Police, banks and insurance companies were warning Norwegians once again that they should be very careful when using minibanks (automated teller machines) and hide the keyboard when tapping in pin codes. A new wave of so-called skimming has hit minibanks in Oslo, Sandvika in Bærum and Drammen.
The skimming equipment attached to minibanks by swindlers is highly sophisticated and hard for most bank customers to detect, Janne Stømner of the Oslo Police District told Norwegian Broadcasting (NRK) on Thursday. It involves a microscopic camera mounted inside the minibank that can read card information of the customers using the cash machines. “They use material that’s identical with the rest of the minibank, so it’s very difficult to notice it,” Stømner said.
The swindlers nonetheless must spy on customers using the minibanks to get their pin codes, in order to be able to pull money out of their accounts. Many have succeeded, however, with several customers having their accounts emptied without them knowing it.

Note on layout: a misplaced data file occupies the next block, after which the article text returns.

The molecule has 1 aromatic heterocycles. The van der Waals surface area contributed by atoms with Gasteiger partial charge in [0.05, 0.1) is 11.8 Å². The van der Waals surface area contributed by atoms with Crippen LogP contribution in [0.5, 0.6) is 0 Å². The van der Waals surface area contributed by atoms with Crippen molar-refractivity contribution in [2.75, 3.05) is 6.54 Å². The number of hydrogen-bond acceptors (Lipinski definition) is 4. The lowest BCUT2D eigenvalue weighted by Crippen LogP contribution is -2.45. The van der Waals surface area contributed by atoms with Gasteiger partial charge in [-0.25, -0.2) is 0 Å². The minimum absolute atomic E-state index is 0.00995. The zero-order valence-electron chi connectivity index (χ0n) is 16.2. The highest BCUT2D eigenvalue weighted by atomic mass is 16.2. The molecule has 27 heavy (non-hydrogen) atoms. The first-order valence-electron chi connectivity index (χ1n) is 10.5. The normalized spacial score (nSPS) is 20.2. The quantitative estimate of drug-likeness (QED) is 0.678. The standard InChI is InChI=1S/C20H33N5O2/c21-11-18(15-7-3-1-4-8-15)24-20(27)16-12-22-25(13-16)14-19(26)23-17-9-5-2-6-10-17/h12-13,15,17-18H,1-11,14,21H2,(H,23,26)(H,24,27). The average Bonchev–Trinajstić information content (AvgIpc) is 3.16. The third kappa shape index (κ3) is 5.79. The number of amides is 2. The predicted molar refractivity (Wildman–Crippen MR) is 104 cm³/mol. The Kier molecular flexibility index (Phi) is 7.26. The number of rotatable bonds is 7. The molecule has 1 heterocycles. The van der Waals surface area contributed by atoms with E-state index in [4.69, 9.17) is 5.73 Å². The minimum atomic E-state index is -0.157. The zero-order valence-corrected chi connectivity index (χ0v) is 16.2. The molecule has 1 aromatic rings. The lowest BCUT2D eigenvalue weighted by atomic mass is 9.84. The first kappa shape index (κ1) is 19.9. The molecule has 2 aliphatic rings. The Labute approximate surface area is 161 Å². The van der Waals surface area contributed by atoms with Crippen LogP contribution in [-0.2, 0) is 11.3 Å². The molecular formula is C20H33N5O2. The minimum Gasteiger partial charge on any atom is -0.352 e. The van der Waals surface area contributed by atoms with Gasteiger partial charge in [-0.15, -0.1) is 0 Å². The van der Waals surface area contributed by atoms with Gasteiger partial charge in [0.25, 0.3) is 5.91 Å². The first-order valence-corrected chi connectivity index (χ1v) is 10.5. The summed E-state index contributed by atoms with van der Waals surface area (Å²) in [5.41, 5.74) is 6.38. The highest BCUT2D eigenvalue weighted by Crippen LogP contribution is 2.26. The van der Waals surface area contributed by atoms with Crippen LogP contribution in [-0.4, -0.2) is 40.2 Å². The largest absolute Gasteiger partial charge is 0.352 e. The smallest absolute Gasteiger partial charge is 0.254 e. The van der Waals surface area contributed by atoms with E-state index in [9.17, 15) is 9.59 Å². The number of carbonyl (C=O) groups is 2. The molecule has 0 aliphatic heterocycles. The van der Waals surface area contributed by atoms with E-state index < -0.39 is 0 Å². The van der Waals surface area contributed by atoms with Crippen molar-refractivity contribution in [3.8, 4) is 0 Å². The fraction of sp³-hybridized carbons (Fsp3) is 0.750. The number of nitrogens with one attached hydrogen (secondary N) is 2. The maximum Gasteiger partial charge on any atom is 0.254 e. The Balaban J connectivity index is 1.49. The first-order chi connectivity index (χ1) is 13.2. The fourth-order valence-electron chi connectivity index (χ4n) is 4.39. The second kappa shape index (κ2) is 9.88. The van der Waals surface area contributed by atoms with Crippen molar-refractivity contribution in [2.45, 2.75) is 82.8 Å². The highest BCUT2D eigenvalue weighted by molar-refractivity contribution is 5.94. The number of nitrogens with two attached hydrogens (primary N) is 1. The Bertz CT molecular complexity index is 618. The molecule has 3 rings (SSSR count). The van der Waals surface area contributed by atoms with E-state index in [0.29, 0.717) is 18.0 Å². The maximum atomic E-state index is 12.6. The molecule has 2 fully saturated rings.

The banks also have advanced systems designed to detect skimming, but caution customers anyway that they must be on guard. “This is very scary,” one customer, Anne-Grethe Nilssen, told NRK. Her bank called to report her card had been skimmed, “but luckily they didn’t get any money,” Nilssen said. “Otherwise I wouldn’t have been able to leave for summer holiday.”
Views and News staff